Northampton, Massachusetts


The Northampton of today; where artists and writers, merchants and farmers, scholars and professionals live in unique cooperation began as a Puritan settlement purchased from the Nonotuck Indians in 1654. For the price of 100 fathom of wampum, ten coats and a few trinkets, the Puritans acquired the area of rich farm land.

Northampton in its early days was a strict New England community. By 1656, witch hysteria had reached this western outpost. One woman, Mary Parsons, was tried twice but acquitted both times. Famed minister Jonathan Edwards, whose stern writings inspired a religious fervor called the "Great Awakening", lived in Northampton for 23 years. In the early 1700s he preached fire and brimstone from his pulpit at the Congregational Church. Ultimately, however, his parishioners became fed up with his scare tactics, harsh judgement of alleged sinners and personal extravagance. They dismissed him.

By 1789, Northampton farmers were struggling in the economic depression that followed the Revolutionary War. Merchants in Eastern Massachusetts, anxious to retire the war debt, pushed land-based taxes through the legislature. Since merchants held little land compared to farmers, these taxes had a much more severe impact on Western Massachusetts. Farmers here relied on barter and were land-rich but cash-poor. Few could pay these new taxes. In such cases, the Articles of Confederation that preceded the U.S. Constitution allowed states to confiscate indebted farms. In protest, on August 29, 1789, Daniel Shays, a land holder from the nearby town of Pelham, mustered 500 of his fellow farmers and marched on the Hampshire County Courthouse. They successfully prevented the Court of Common Pleas from convening to seize property. Shays Rebellion was a well-timed political event. It occurred while Americans were electing delegates to the Constitutional Convention and is considered to have influenced significantly the outcome of the new Constitution.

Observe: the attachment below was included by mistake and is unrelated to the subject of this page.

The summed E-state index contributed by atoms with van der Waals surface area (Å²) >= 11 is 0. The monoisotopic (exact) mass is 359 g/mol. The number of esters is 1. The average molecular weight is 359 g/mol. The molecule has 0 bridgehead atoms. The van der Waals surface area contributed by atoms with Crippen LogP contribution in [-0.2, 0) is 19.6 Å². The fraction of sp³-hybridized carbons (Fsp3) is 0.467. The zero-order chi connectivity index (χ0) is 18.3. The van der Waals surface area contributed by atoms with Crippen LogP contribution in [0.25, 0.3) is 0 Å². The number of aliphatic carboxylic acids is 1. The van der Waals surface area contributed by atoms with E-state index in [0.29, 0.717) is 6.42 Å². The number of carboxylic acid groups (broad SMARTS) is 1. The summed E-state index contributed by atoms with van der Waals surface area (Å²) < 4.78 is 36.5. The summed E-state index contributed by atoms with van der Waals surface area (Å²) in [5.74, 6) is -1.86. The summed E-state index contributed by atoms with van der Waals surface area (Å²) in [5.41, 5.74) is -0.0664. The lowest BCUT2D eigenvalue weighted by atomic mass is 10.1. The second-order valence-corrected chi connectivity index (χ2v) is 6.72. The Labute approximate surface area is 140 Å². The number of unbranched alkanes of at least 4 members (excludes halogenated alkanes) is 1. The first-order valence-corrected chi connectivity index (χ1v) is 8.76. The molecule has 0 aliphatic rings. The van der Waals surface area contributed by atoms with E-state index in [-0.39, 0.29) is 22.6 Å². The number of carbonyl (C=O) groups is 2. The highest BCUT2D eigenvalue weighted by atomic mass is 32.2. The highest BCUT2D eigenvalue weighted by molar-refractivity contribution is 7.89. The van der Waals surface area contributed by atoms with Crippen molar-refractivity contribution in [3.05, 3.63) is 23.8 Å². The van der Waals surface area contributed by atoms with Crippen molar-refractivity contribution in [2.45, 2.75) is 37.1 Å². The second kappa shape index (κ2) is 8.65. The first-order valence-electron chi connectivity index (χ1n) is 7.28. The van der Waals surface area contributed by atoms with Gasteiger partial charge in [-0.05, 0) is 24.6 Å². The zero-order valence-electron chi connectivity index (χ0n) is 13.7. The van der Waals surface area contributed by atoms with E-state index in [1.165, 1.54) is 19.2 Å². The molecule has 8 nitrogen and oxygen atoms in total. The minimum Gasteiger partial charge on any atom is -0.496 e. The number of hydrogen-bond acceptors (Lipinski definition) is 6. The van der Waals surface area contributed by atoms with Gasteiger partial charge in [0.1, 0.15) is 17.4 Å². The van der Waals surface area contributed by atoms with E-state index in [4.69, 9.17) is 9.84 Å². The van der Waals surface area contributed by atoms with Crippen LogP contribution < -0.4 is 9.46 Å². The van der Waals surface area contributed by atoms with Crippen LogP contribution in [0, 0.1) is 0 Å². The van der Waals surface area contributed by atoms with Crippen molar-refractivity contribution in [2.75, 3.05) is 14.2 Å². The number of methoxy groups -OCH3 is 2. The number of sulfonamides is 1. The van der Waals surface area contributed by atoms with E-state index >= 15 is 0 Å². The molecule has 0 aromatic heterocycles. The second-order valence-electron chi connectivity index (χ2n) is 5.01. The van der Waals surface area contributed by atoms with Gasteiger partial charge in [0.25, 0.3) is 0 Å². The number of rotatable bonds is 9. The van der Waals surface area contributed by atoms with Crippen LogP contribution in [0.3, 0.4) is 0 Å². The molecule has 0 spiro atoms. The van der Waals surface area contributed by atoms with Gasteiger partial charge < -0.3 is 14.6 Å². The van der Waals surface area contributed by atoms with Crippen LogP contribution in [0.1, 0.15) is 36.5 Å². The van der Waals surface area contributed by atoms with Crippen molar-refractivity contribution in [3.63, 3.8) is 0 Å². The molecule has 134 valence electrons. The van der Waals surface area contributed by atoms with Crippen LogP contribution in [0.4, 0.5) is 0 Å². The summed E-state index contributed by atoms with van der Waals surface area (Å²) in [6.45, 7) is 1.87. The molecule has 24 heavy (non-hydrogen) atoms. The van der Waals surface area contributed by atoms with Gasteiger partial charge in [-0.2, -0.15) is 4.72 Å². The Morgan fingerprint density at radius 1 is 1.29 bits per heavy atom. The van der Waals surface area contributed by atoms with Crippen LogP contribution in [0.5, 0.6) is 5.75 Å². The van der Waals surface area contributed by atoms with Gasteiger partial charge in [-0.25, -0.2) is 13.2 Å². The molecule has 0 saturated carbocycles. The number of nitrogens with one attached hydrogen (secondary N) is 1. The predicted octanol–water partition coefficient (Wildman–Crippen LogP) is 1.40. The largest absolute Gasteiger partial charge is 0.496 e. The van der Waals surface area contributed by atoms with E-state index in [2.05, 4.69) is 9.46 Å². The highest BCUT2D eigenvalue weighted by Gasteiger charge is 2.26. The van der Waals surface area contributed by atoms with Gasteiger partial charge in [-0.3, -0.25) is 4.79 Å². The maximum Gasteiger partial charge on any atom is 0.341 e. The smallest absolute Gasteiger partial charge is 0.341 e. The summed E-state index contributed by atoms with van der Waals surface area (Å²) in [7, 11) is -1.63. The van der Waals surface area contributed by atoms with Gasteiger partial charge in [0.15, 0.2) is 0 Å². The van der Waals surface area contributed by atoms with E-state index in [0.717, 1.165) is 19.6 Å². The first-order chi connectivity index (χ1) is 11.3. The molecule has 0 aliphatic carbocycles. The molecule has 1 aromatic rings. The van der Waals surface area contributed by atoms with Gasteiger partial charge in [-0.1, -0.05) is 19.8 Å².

Prior to 1808, poor transportation limited commerce in Northampton. Travelers could only cross the Connecticut River by ferry. From 1808 on, however, transportation improve-ments brought a boom to the city. Four bridges were built, each replacing the other as wind and flood destroyed them. A canal connecting Northampton to New Haven and the sea was completed in 1835 but came to a quick demise with the arrival of the railroad in 1845. Today a plaque in front of St. Mary's Church on the corner of Main and State Streets marks the canal's end.

With better transportation, the city was finally able to take advantage of its strategic location between Boston, New York and Albany. In the early 1800's, an industrial center sprang up along the Mill River in the Leeds section and brought the nation its first broadcloth and the first vegetable ivory buttons, as well as sewing machines, stoves, hosiery and caskets. Farmers planted mulberry trees to raise silk worms for the town's growing silk industry. Polish, Irish and French Canadian immigrants joined the burgeoning work force.

At the same time, Northampton became an educational center. Girls could choose from Anna Laura Clarke's preparatory school or The Gothic Seminary, which became known as the best private school for girls in Western Massachusetts. The Round Hill School for boys opened in 1823 and brought new European teaching methods to the area. Alexander Graham Bell helped to finance the Clarke School for the Deaf, still regarded as one of the nation's finest centers for oral education of deaf students.